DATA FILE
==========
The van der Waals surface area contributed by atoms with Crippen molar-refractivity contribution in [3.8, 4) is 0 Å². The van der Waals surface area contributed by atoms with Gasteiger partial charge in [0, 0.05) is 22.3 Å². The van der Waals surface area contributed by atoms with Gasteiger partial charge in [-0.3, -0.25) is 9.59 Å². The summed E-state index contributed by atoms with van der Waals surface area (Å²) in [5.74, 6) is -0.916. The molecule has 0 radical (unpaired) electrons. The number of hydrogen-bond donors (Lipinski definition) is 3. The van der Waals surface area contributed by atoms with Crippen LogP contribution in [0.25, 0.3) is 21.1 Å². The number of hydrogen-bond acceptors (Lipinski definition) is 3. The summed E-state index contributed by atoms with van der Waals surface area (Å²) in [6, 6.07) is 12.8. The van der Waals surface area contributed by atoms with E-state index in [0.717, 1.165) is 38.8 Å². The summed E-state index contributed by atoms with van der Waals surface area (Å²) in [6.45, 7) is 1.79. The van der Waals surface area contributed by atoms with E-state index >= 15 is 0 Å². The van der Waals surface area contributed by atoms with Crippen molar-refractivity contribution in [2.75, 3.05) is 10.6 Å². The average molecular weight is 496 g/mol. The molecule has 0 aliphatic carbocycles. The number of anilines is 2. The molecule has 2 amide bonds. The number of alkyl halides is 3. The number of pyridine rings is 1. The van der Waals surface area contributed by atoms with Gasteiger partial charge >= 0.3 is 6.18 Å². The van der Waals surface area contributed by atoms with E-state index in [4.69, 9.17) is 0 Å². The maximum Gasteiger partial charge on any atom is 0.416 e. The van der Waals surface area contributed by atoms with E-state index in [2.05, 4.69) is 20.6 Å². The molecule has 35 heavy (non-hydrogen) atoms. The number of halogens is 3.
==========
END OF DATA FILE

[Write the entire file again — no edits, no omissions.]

The van der Waals surface area contributed by atoms with Crippen molar-refractivity contribution in [3.8, 4) is 0 Å². The van der Waals surface area contributed by atoms with Gasteiger partial charge in [0, 0.05) is 22.3 Å². The van der Waals surface area contributed by atoms with Gasteiger partial charge in [-0.3, -0.25) is 9.59 Å². The summed E-state index contributed by atoms with van der Waals surface area (Å²) in [5.74, 6) is -0.916. The molecule has 0 radical (unpaired) electrons. The number of hydrogen-bond donors (Lipinski definition) is 3. The van der Waals surface area contributed by atoms with Crippen LogP contribution in [0.25, 0.3) is 21.1 Å². The number of hydrogen-bond acceptors (Lipinski definition) is 3. The summed E-state index contributed by atoms with van der Waals surface area (Å²) in [6, 6.07) is 12.8. The van der Waals surface area contributed by atoms with E-state index in [0.717, 1.165) is 38.8 Å². The summed E-state index contributed by atoms with van der Waals surface area (Å²) in [6.45, 7) is 1.79. The van der Waals surface area contributed by atoms with E-state index >= 15 is 0 Å². The van der Waals surface area contributed by atoms with Crippen molar-refractivity contribution in [2.75, 3.05) is 10.6 Å². The average molecular weight is 496 g/mol. The molecule has 0 aliphatic carbocycles. The number of anilines is 2. The molecule has 2 amide bonds. The number of alkyl halides is 3. The number of pyridine rings is 1. The van der Waals surface area contributed by atoms with Gasteiger partial charge >= 0.3 is 6.18 Å². The van der Waals surface area contributed by atoms with E-state index in [4.69, 9.17) is 0 Å². The maximum Gasteiger partial charge on any atom is 0.416 e. The van der Waals surface area contributed by atoms with E-state index in [2.05, 4.69) is 20.6 Å². The molecule has 35 heavy (non-hydrogen) atoms. The number of halogens is 3.